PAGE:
We are disturbed by the recent developments that the U.S. decided to support Taiwan's participation in the World Health Organization, an international organization where statehood is required, continue to sell advanced weapons to Taiwan including missile defense systems and that some members of Congress are pushing for the so-called "Taiwan Security Enhancement Act". All these have violated U.S. commitment to "one China" principle . We urge the U.S. Government to take effective measures to correct its mistakes, and abide by the three Joint Communiques and "one China" policy. This is of vital importance to the stable development of China-U.S. relations as well as to peace and stability in the Taiwan Straits and the Asia-Pacific region as a whole.

To ensure a sound and stable China-U.S. relationship, it is also important to forgo the Cold War mentality. The Cold War has been behind us for a decade, but some people in the United States seem reluctant to let it go. They are looking for new enemies, even trying to create some if they cannot find them. They have a penchant for describing China as a threat, but nothing is further from the truth.

Historically, China was never expansionist but frequently fell victim to foreign aggression, domination and bullying. Right now, China does not occupy a single inch of foreign soil, nor station a single soldier abroad. China's defense policy is completely defensive in nature. Its military spending is the lowest among the major powers in absolute terms. It is also among the lowest in the world in per capita terms as well as in terms of the share in GDP.

At present, China is fully engaged in reform, opening-up and modernization, which calls for an extended international environment of peace and stability. China's independent foreign policy requires that it work to maintain and develop friendly relations and cooperation with the other countries, particularly its neighbors.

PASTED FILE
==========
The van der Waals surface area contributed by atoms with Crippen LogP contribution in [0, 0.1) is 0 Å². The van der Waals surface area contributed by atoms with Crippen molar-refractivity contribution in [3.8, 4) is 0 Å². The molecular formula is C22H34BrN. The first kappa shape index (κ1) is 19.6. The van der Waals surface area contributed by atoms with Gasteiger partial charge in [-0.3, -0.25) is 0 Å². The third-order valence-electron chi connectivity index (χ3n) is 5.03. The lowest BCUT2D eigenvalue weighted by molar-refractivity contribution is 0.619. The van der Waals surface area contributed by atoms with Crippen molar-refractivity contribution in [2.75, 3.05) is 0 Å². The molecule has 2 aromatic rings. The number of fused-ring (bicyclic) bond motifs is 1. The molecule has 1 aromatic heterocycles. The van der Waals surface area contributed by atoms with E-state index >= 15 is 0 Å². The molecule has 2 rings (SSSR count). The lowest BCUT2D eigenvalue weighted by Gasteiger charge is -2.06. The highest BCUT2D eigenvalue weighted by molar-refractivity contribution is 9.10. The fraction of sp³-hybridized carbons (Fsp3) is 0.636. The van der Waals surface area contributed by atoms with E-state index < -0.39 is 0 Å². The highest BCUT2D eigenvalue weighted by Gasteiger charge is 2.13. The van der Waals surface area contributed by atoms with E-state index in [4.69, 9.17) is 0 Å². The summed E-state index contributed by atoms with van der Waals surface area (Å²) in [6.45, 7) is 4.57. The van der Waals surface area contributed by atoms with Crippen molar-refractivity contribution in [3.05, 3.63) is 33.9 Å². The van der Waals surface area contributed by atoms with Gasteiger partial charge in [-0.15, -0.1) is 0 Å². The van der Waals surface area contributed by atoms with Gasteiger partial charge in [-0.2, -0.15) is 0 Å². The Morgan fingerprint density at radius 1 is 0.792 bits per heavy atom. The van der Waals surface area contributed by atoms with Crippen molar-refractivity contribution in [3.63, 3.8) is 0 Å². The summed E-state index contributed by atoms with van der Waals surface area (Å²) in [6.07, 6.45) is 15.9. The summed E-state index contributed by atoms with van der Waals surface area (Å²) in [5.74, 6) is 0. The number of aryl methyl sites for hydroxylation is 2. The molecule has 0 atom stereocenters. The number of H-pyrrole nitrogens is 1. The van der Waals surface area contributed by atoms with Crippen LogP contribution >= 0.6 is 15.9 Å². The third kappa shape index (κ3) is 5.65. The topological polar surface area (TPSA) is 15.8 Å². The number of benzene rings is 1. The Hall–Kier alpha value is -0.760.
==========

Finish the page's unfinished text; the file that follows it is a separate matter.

As China will remain a developing country for quite a long time in the 21st century, it will not threaten anyone, nor will there be any need for it to do so. Even if it becomes stronger, China will not go for aggression and expansion, let alone seek hegemony, which is forbidden by its own Constitution. It is obvious that an open, stable and prosperous China is a blessing to world peace, stability and prosperity, whereas a closed, poor and chaotic China is a boon for no one.

Ladies and Gentlemen,

China and the United States are great countries. A stable and healthy China-U.S. relationship is the common aspiration of the two peoples, and the people of the world. When our rapprochement began in the early 1970s, the gap that separated the two countries was far wider. However, proceeding from the strategic importance of the relationship and the enormous value of its future growth, our leaders managed to keep our differences under control while focusing on our common goal and the larger picture of the world. That experience teaches us a lot today.

In the 21st century, we should reaffirm our common responsibility by showing once again strategic vision and courage just as our leaders did a generation ago. We should expand our common ground while properly handling our differences. We should see each other as friends not as enemies and treat each other as partners not as competitors. We should seize every opportunity to expand cooperation and build up our relationship through more daring efforts. So long as we work together this way, we will ensure a sound, stable and steadily growing China-U.S. relationship in the 21 century. We will do great service to our two countries and two peoples and make greater contributions to world peace, stability and prosperity.

Thank you !